December 2014 Archives

Man loses job after asking for an ADA reasonable accommodation

Most workers are blessed with being healthy, but there are others who are not. Some people may develop medical conditions later in their lives that may directly impact their employment. These conditions often require employers to provide a reasonable accommodation so that that the employees may continue to work optimally. In some instances, a Texas employer may not take kindly to the requests and choose to retaliate by terminating the workers instead.

Bank of America is accused of workplace discrimination

There are many reasons for termination that are justifiable, while others are completely illegal. All Texas workers have the same rights, regardless of their race, gender, age or other protected characteristics. When a worker is terminated and feels that it is due to workplace discrimination, he or she has the right to pursue legal action.

Former city worker claims she was fired for being a whistleblower

The former finance director of Killeen, Texas, is still trying to find a resolution for her termination claim against the city after almost two years. According to her complaint, the city was in violation of the Texas Whistleblower Act. This act protects government and public employees from retaliation by state or local government for reporting violations in good faith.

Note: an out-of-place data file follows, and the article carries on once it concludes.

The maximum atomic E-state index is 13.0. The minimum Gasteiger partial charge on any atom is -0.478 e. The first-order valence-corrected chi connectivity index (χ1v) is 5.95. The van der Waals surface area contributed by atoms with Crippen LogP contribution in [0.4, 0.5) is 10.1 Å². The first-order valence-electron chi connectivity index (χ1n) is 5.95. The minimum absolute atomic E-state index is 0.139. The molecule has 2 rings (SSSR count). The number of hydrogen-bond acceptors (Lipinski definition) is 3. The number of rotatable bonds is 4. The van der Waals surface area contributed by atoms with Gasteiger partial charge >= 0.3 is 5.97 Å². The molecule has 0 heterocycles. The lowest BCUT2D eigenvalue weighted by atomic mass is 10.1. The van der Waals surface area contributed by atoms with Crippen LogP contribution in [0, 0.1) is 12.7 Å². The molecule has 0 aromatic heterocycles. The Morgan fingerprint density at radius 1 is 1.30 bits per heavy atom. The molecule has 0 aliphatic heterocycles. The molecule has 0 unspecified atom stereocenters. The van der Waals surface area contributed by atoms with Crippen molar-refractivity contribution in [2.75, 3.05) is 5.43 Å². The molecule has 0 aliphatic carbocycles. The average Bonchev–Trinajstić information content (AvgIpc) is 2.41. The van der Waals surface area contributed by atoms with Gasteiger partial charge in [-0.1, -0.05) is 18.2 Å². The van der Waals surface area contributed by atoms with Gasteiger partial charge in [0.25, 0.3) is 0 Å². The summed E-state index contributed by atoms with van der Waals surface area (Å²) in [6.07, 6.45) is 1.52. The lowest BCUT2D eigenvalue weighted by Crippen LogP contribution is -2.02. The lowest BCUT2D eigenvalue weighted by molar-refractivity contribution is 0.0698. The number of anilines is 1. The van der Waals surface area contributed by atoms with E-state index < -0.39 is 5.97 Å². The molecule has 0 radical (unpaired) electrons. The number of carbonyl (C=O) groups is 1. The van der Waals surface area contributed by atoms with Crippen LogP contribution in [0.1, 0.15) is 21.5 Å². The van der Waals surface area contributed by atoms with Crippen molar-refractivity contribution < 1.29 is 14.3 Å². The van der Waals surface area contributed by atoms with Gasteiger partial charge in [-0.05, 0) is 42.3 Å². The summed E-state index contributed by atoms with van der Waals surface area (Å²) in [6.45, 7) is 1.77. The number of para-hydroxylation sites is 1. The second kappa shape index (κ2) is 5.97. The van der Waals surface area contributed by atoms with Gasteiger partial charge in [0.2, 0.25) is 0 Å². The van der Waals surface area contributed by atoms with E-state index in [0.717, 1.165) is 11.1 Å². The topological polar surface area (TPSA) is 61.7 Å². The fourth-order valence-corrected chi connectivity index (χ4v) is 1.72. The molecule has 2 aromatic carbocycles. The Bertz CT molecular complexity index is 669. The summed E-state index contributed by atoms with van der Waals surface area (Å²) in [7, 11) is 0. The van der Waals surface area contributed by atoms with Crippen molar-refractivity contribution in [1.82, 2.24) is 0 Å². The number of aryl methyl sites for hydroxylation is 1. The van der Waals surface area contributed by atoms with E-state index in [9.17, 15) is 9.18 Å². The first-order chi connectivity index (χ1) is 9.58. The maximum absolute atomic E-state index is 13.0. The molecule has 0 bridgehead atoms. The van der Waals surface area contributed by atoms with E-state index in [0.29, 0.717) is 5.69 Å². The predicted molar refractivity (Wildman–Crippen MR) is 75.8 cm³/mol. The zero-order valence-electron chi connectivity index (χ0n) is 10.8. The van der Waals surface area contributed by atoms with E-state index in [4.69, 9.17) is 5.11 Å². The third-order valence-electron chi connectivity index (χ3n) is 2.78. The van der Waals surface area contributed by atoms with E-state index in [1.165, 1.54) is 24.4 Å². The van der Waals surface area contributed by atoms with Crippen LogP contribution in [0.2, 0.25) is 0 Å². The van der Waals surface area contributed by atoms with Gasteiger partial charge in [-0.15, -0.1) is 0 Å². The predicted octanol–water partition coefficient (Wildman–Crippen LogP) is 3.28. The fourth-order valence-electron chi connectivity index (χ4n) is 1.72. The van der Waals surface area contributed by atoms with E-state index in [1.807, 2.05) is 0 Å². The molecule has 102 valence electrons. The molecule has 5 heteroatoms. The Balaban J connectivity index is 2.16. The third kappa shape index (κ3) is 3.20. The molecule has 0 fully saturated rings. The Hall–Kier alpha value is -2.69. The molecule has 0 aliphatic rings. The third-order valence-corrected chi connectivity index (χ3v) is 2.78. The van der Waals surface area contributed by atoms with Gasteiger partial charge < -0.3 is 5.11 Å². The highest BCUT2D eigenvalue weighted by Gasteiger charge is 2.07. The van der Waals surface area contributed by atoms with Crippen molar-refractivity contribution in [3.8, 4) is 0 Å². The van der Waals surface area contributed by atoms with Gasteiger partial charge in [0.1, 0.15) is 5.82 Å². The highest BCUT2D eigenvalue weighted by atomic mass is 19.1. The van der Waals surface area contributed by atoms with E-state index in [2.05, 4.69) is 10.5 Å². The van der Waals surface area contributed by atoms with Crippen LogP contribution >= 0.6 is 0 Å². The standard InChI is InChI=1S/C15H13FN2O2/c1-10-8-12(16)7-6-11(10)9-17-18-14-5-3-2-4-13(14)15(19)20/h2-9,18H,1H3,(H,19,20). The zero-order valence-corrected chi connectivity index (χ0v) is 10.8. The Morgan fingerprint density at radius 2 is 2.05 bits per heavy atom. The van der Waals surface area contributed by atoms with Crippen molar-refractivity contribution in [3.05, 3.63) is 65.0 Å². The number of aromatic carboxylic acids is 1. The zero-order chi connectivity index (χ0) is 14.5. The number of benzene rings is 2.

Employee alleges discrimination after firing for cellphone use

Mobile technology has become an everyday part of the lives of most Americans. As a result, many Texas businesses have implemented rules concerning employee cellphone use. Within a company, the same role-based rules should apply to every employee. When workers in similar job roles are not held to the same standards, an employee may feel that he or she is the victim of discrimination.

Adult entertainment workers win over $300,000 in a wage dispute

A group of employees who worked for a number of adult entertainment establishments in Texas are finally going to be receiving the wages they were denied. The clubs' owner denied the wage dispute allegations and claimed that the class of employees in question were exempt from sections of the Fair Labor Standards Act. According to the outcome of the lawsuit, the employees were actually non-exempt.

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